With its cool temperatures, brisk breezes, and cloudy skies, October is the perfect month for…accessories! If you’re a typical guy, the word “accessories” might conjure images of handbags, jewelry, or any number of items more commonly used by women. However, while those things are indeed accessories, there are also a number of men’s items that can add charm, sophistication, and class to an outfit. This month, given the cooler temperatures, I’ll focus specifically on hats (and implicitly on scarves as well).
The primary use of hats and scarves, at least in cold weather, is probably to retain heat, so the first trick to choosing an accessory is to make sure it actually does what it’s supposed to. That may seem obvious, but for the hat or scarf to fit the outfit it also has to look like it provides warmth. For example, I recently saw a guy wearing a Panama hat on a cold and cloudy day. Because Panamas are typically worn in warm weather near coasts, they guy actually looked colder and more out of place than he would have with a bare head. The same could be said about many kinds of loose, thin scarves that are currently out there; they might look cool but before adding one to an ensemble make sure it looks autumnal or winter-esque too. This is a pretty basic rule, but we have to start somewhere.
The next two rules for choosing a hat or a scarf go hand in hand: make sure your selection exhibits cohesion with the rest of the outfit, and make sure to bring a sense of history to your choice. First, cohesion means ensuring that the accessory you’ve chosen blends well with the colors, cuts, and (most importantly) formality of the rest of the outfit. If matching colors and cuts should be fairly obvious, formality may not be. With the exception of the baseball cap, hats tend to dress an outfit up. That can be great, but keep in mind that wearing a beret or a flat cap with grubby wear can look incongruous. Though it’s not necessary to wear a suit and tie with most hats, it is worth trying to spread formal and informal pieces throughout the outfit so you don’t look like a casual dude with a bit of gentleman perched atop your head.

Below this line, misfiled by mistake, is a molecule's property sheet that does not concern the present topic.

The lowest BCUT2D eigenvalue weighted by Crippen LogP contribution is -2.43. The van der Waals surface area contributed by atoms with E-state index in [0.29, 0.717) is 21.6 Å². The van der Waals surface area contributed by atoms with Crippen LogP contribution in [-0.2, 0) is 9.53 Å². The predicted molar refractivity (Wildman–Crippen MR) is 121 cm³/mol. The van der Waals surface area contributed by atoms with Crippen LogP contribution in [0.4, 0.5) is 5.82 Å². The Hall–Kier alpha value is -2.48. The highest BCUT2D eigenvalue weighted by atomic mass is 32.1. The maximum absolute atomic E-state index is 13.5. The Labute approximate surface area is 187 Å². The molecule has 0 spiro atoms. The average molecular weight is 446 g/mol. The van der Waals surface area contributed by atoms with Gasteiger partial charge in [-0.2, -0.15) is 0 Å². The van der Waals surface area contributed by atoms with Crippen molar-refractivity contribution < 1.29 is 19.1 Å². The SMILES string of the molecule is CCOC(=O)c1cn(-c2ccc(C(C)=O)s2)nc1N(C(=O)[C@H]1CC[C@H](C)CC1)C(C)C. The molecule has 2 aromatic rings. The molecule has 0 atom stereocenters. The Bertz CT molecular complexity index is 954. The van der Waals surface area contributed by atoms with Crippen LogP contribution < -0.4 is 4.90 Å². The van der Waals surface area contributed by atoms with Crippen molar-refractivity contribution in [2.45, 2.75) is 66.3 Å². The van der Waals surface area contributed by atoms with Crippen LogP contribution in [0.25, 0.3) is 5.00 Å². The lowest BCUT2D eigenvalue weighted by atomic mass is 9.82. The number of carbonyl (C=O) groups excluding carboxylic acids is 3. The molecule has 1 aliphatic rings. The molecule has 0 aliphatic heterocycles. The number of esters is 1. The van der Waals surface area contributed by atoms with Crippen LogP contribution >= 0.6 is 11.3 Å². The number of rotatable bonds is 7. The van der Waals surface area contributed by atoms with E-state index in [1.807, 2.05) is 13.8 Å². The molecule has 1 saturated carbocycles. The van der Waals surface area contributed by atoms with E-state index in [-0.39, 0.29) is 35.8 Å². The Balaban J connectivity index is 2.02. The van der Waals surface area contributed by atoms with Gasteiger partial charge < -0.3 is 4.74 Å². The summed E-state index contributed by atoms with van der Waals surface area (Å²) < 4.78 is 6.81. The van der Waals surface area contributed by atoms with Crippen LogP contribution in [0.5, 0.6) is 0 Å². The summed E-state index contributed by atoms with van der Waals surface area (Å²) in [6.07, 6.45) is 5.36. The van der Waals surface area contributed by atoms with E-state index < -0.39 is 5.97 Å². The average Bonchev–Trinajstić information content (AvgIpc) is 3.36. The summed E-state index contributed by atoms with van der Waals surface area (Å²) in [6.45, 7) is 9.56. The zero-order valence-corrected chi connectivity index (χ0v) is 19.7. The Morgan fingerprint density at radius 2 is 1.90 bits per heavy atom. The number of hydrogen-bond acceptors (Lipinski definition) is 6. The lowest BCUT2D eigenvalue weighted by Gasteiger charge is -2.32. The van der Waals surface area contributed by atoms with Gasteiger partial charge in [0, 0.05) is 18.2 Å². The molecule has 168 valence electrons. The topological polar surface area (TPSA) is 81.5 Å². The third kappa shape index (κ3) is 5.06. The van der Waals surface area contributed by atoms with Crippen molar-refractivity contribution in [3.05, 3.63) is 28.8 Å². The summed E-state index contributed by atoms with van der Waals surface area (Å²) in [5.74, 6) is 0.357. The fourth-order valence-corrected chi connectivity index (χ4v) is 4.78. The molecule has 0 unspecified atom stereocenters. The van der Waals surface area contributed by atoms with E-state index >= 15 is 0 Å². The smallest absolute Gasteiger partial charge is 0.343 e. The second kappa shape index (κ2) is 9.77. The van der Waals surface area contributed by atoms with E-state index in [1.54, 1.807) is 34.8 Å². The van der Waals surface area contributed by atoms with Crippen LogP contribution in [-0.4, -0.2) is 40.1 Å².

Similarly, bringing a sense of history to your hat and scarf selections is essential. Before choosing what kind of accessory you’re going to wear (or buy), ask yourself when that item was commonly worn. Most likely the item’s heyday was not today, due to the waning use of accessories and the increasingly casual nature of men’s fashion in the western world. However, depending on which time period you’re drawing from you can sometimes get away with a slightly anachronistic piece.
For example, for a long time I felt that fedoras were a serious fashion faux pas. Though some famous people manage to look decent in a fedora from time to time, I usually saw them on Indian Jones fans’ head. Fatally, these fans often pared their hats with t-shirts, or (worse) sneakers. The problem with this combination isn’t simply that it illogically mixes layers of formality, but also that during the fedora’s golden age t-shirts were thought of as undergarments. Consequently, a fedora would never have been paired with a t-shirt, historically speaking, and if most people haven’t watched enough film noir to consciously know that, they will recognize a person who has no sense of history when it comes to choosing an accessory.
Recently, however, I have seen a few (admittedly older) men wearing fedoras with more somber suits, and I was surprised at how sharp these men looked. I’m not sure that a young person could pull the same thing off (again, unless you’re a celeb on the red carpet), but the incident drove home the point that with the right outfit you can get away with a lot.
Still, history is important and many kinds of hats only work as costumes. For example, unless you’re a magician, a flamboyant celebrity, or the star of your local production of A Christmas Carol, you probably shouldn’t be wearing a top hat. Assuming the wearer makes a careful selection, an unofficial rule of thumb I like to follow is this: the hat style you’re thinking of needs to have been common (a.k.a. not a costume) during the lifetime of someone who is alive right now. That gives you at least 70 or 80 years into the past to draw on, and potentially even more.
Picking an accessory is tricky, not least because wearing this type of clothing is increasingly becoming an anomaly. However, asking yourself about an item’s functionality, formality, and historical origins should at least provide a basis to work from as you go out into the cold winter. And remember, there is no fashion neutrality.